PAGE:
Funerary cone of Tjener

New Kingdom, Dynasty 18–20
1550–1070 B.C.

Catalogue Raisonné

Davies & MacAdam 19


Height x diameter: 2.5 x 7.6 cm (1 x 3 in.)

Accession Number


Medium or Technique


Not On View


The Ancient World


Architectural elements

Funerary cone of reddish clay with tapering cone element broken off and missing. Head end carries a circular stamp with five divided columns of hieroglyphic text identifying the owners. They are Tjener, who carries such titles as “Prince, Mayor, Chief Authority, and Royal Scribe” and his wife, “Lady of the House Amenta (reading very questionable), both “True-of-Voice.”

Funerary cones were components of a frieze, inserted above the doors of private tombs, particularly in the Theban region. They have been variously interpreted as: name-plates of sorts to identify the tomb owner, decorative memorials, boundary markers for a tomb, dummy bread loaves or meat offerings, symbolic roof beams, or (for the visible circular head) depictions of the sun disk.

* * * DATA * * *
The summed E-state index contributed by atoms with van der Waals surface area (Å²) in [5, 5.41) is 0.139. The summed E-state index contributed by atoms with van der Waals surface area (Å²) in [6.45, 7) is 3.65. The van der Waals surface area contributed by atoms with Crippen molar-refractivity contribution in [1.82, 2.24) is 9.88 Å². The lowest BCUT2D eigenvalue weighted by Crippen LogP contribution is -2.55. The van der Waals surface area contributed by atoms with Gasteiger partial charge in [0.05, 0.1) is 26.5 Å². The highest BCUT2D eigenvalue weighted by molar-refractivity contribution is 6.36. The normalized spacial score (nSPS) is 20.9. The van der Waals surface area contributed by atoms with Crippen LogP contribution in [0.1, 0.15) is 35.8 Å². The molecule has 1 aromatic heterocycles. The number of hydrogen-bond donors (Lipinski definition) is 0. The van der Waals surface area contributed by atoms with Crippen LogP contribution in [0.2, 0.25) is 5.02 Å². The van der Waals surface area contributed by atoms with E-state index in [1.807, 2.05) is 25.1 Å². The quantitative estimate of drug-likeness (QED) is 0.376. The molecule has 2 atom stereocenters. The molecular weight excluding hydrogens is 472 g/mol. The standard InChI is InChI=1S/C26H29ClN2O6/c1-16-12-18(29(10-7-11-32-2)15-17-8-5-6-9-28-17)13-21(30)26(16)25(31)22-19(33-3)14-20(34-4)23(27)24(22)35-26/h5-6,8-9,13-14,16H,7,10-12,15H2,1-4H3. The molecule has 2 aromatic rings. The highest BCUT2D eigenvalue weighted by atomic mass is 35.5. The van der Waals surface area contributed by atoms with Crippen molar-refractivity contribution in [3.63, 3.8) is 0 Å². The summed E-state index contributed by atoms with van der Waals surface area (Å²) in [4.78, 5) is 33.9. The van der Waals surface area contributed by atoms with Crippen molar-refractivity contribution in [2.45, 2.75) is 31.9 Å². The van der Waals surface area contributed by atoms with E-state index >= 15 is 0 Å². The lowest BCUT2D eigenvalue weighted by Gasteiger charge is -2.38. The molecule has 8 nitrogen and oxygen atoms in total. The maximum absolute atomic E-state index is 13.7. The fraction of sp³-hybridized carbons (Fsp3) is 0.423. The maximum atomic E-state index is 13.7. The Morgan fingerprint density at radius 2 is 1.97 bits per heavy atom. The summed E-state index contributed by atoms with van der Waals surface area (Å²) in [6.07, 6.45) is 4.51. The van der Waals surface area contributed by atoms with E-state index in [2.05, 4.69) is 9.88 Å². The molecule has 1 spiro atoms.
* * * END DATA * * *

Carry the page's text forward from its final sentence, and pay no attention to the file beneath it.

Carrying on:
Davies and Macadam, A Corpus of Inscribed Egyptian Funerary Cones (1957), type #19.


By 1836: Robert Hay Collection, Linplum, Scotland; 1863: to his son, Robert James Alexander Hay; 1868-1872: Way Collection, Boston (purchased by Samuel A. Way through London dealers Rollin and Feuardent, 27 Haymarket); 1872: given to the MFA by Samuel's son, C. Granville Way.
(Accession Date: June 28, 1872)

Credit Line

Hay Collection—Gift of C. Granville Way